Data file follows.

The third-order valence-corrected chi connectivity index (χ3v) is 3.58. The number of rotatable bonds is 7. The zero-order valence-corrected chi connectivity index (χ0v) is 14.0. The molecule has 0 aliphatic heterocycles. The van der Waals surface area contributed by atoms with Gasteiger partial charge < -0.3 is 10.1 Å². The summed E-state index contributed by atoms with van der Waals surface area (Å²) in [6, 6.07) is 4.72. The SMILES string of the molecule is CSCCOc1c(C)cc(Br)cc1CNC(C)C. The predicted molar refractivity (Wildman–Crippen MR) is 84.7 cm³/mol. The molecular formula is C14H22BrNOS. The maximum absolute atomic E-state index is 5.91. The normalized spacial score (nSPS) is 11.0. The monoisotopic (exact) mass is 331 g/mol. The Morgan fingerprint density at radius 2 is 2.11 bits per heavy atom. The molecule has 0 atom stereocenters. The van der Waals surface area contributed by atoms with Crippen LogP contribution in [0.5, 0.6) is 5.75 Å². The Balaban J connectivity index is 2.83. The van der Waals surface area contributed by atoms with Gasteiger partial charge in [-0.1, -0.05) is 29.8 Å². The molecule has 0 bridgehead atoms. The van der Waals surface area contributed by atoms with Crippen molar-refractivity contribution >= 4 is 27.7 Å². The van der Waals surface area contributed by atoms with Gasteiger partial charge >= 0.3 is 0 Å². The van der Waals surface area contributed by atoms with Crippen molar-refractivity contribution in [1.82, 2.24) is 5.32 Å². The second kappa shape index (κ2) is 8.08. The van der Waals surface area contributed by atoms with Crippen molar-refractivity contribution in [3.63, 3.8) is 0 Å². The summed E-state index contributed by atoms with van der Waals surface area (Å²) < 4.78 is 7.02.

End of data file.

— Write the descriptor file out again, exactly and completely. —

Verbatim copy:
The third-order valence-corrected chi connectivity index (χ3v) is 3.58. The number of rotatable bonds is 7. The zero-order valence-corrected chi connectivity index (χ0v) is 14.0. The molecule has 0 aliphatic heterocycles. The van der Waals surface area contributed by atoms with Gasteiger partial charge < -0.3 is 10.1 Å². The summed E-state index contributed by atoms with van der Waals surface area (Å²) in [6, 6.07) is 4.72. The SMILES string of the molecule is CSCCOc1c(C)cc(Br)cc1CNC(C)C. The predicted molar refractivity (Wildman–Crippen MR) is 84.7 cm³/mol. The molecular formula is C14H22BrNOS. The maximum absolute atomic E-state index is 5.91. The normalized spacial score (nSPS) is 11.0. The monoisotopic (exact) mass is 331 g/mol. The Morgan fingerprint density at radius 2 is 2.11 bits per heavy atom. The molecule has 0 atom stereocenters. The van der Waals surface area contributed by atoms with Crippen LogP contribution in [0.5, 0.6) is 5.75 Å². The Balaban J connectivity index is 2.83. The van der Waals surface area contributed by atoms with Gasteiger partial charge in [-0.1, -0.05) is 29.8 Å². The molecule has 0 bridgehead atoms. The van der Waals surface area contributed by atoms with Crippen molar-refractivity contribution >= 4 is 27.7 Å². The van der Waals surface area contributed by atoms with Gasteiger partial charge >= 0.3 is 0 Å². The van der Waals surface area contributed by atoms with Crippen molar-refractivity contribution in [1.82, 2.24) is 5.32 Å². The second kappa shape index (κ2) is 8.08. The van der Waals surface area contributed by atoms with Crippen molar-refractivity contribution in [3.63, 3.8) is 0 Å². The summed E-state index contributed by atoms with van der Waals surface area (Å²) < 4.78 is 7.02.